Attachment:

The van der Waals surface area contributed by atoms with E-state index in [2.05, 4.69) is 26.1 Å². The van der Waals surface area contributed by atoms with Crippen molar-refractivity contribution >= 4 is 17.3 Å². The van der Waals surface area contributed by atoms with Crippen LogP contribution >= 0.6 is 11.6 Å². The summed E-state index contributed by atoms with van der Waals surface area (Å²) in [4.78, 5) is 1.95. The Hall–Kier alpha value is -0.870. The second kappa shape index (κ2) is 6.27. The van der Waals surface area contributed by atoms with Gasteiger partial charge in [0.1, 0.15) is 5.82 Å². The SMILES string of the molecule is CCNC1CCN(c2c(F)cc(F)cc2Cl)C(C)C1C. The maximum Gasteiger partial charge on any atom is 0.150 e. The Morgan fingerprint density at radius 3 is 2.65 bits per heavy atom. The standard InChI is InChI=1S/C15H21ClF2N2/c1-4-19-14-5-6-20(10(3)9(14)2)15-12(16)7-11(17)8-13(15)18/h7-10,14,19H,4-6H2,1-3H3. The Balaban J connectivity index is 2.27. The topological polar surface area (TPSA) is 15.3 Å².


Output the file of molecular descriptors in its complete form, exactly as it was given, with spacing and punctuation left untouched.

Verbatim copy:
The van der Waals surface area contributed by atoms with E-state index in [2.05, 4.69) is 26.1 Å². The van der Waals surface area contributed by atoms with Crippen molar-refractivity contribution >= 4 is 17.3 Å². The van der Waals surface area contributed by atoms with Crippen LogP contribution >= 0.6 is 11.6 Å². The summed E-state index contributed by atoms with van der Waals surface area (Å²) in [4.78, 5) is 1.95. The Hall–Kier alpha value is -0.870. The second kappa shape index (κ2) is 6.27. The van der Waals surface area contributed by atoms with Gasteiger partial charge in [0.1, 0.15) is 5.82 Å². The SMILES string of the molecule is CCNC1CCN(c2c(F)cc(F)cc2Cl)C(C)C1C. The maximum Gasteiger partial charge on any atom is 0.150 e. The Morgan fingerprint density at radius 3 is 2.65 bits per heavy atom. The standard InChI is InChI=1S/C15H21ClF2N2/c1-4-19-14-5-6-20(10(3)9(14)2)15-12(16)7-11(17)8-13(15)18/h7-10,14,19H,4-6H2,1-3H3. The Balaban J connectivity index is 2.27. The topological polar surface area (TPSA) is 15.3 Å².